Referring now to FIG. 1, a simplified block diagram is shown of a graphics system coupled to a system bus 25 of a host computer system, where the graphics system includes a graphics processor or controller 100 implemented according to the present invention. The system bus 25 may comprise any one of a plurality of different types of host or input/output (I/O) buses, including the industry standard architecture (ISA), the extended ISA (EISA), the peripheral component interconnect (PCI), the video electronic standard association (VESA) local bus or any other standardized system bus of a computer system. The graphics processor 100 preferably comprises a 32-bit graphics processor with a clock speed of at least 33 MegaHertz (MHz). The graphics processor 100 preferably couples directly to the system bus 25. System bus also couples to a host CPU 10 and system memory 20.
As shown in FIG. 1, graphics controller 100 also connects to a display unit 50, a frame buffer 75 and BIOS ROM 85. In the preferred embodiment, the frame buffer 75 forms part of a raster display implemented in a bank of RDRAM buffers, where the digital data comprises a rectangular array of picture elements referred to as pixels or pixel values. Each pixel can be defined by an 8 bit value, which specifies the intensity of a single color of a corresponding pixel on a screen of the display unit 50. For full color display, either three passes are made or three parallel logic slices are implemented for the three primary colors to achieve 24 bit pixel values. The display unit 50 may be any suitable type of display device, such as a cathode ray tube (CRT) for desktop, workstation or server applications, or a liquid crystal display (LCD), as commonly used for portable computers.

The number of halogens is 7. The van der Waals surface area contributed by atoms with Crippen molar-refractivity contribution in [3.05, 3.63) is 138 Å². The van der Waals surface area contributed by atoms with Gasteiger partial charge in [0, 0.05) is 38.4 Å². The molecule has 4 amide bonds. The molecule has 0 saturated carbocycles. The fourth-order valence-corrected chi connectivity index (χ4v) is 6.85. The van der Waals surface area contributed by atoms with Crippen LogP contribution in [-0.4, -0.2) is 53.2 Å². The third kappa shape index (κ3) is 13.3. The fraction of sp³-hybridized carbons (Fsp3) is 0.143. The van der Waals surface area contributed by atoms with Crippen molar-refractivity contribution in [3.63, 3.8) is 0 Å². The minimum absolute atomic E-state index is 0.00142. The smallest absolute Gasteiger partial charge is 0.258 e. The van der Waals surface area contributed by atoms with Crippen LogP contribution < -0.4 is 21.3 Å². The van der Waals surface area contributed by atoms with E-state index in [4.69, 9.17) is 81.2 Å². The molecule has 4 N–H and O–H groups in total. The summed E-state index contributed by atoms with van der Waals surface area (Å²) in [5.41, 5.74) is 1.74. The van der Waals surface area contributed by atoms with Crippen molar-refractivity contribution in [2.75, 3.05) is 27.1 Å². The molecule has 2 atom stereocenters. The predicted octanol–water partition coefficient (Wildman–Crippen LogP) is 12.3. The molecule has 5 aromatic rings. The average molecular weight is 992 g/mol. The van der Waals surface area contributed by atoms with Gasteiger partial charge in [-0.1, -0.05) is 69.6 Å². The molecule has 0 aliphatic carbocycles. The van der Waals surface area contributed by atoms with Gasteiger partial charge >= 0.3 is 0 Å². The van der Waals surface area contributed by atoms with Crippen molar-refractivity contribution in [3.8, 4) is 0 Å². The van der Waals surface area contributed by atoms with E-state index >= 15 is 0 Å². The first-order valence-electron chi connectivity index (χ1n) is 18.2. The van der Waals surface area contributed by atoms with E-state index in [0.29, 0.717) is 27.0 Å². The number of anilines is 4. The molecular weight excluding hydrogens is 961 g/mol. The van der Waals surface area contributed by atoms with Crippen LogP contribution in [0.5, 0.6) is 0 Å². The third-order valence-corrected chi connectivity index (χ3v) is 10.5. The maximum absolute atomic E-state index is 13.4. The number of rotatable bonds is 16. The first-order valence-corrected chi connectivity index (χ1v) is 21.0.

The RDRAM frame buffer 75 provides a performance improvement by permitting faster access to pixel data, compared to accessing data stored in the main memory 20 of the host computer system. The graphics processor 100 communicates to the frame buffer 75 through address data and control lines, collectively referred to as the RBUS 118.
The host computer system generally includes a central processing unit (CPU) 10 that executes various software programs. One of the software programs executed by the CPU 10 comprises a software driver, which calculates and loads main and orthogonal slopes, start and stop values for pixel position, intensity, depth and transparency of objects to be rendered by the graphics processor 100. The software driver preferably is loaded into the system memory 20 from a permanent magnetic storage device, such as a hard drive or floppy drive device. Once loaded, the software driver is executed by the CPU 10. The BIOS ROM 85 operates in accordance with conventional techniques to support the possible bus environments, and to permit implementation of standard video modes. Preferably, the BIOS RAM 85 is read once during system initialization.